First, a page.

A pre-hospital diagnosis of STEMI was established either by general practitioners, ambulance physicians (onboard Mobile Emergency Care Units—MECUs), or by EMS paramedics utilizing telemedicine. The latter strategy implied that a 12-lead ECG was recorded using the LIFEPAK-12 defibrillator (Physio-Control, Inc., Redmond, WA, USA) and then transmitted wirelessly to the primary PCI centre via the global systems for mobile communications (GSM) network. The on-call cardiologist at the primary PCI centre interpreted the ECG and called the ambulance to conduct a short patient interview. If the ECG and the patient interview indicated STEMI, the ambulance was re-routed directly to the pre-alerted catheterization laboratory at the primary PCI centre. In case of patient transfer distances >20 km, the MECU was available for rendezvous, i.e. meeting the ambulance en-route to the primary PCI centre. This allowed advanced medical therapy and endotracheal intubation when necessary. Throughout the study period, four MECUs were available in the region.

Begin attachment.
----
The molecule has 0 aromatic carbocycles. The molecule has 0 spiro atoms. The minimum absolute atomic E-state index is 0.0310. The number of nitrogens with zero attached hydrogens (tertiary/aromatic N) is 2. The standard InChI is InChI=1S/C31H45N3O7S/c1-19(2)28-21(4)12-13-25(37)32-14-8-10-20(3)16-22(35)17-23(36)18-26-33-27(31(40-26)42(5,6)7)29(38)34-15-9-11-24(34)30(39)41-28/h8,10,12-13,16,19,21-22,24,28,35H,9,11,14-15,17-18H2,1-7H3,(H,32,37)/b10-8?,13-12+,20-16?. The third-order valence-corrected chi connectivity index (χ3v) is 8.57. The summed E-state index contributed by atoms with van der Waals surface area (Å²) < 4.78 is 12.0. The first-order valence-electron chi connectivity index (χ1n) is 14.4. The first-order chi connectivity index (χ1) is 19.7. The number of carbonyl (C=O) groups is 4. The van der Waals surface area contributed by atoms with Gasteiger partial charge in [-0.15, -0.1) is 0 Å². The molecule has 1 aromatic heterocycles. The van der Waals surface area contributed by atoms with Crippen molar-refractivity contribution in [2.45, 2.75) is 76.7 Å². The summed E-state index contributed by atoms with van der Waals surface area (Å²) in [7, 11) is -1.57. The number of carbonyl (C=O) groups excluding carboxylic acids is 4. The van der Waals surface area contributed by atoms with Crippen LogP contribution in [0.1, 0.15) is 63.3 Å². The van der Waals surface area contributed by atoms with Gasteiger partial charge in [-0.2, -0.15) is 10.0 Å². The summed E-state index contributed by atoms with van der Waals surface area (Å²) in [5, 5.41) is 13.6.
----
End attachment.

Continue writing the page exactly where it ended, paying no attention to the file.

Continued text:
Pre-hospital diagnosis by telemedicine, as described, was gradually implemented in Aarhus County from October 2002 to January 2006. At the beginning of the study period in February 2004, 13 ambulances were equipped to transmit ECGs by telemedicine. During the following 12 months, the number increased to 28, and in January 2006 all 50 ambulances in Aarhus County were fully equipped.

Data collection